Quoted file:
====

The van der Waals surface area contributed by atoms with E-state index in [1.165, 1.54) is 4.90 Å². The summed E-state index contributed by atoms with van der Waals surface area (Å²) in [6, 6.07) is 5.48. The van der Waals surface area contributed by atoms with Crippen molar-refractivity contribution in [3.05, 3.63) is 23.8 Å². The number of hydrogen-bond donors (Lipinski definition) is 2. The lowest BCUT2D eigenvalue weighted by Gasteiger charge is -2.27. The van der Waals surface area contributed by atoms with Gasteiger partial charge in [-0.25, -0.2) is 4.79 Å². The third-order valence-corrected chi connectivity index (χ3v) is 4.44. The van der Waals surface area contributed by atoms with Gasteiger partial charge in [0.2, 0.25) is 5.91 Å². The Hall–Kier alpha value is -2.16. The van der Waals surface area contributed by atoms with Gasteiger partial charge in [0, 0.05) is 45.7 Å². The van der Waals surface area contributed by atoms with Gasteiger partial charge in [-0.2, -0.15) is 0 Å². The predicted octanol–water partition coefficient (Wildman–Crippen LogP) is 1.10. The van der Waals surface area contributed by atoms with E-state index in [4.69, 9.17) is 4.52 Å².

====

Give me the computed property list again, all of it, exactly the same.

The van der Waals surface area contributed by atoms with E-state index in [1.165, 1.54) is 4.90 Å². The summed E-state index contributed by atoms with van der Waals surface area (Å²) in [6, 6.07) is 5.48. The van der Waals surface area contributed by atoms with Crippen molar-refractivity contribution in [3.05, 3.63) is 23.8 Å². The number of hydrogen-bond donors (Lipinski definition) is 2. The lowest BCUT2D eigenvalue weighted by Gasteiger charge is -2.27. The van der Waals surface area contributed by atoms with Gasteiger partial charge in [-0.25, -0.2) is 4.79 Å². The third-order valence-corrected chi connectivity index (χ3v) is 4.44. The van der Waals surface area contributed by atoms with Gasteiger partial charge in [0.2, 0.25) is 5.91 Å². The Hall–Kier alpha value is -2.16. The van der Waals surface area contributed by atoms with Gasteiger partial charge in [0, 0.05) is 45.7 Å². The van der Waals surface area contributed by atoms with Gasteiger partial charge in [-0.2, -0.15) is 0 Å². The predicted octanol–water partition coefficient (Wildman–Crippen LogP) is 1.10. The van der Waals surface area contributed by atoms with E-state index in [4.69, 9.17) is 4.52 Å².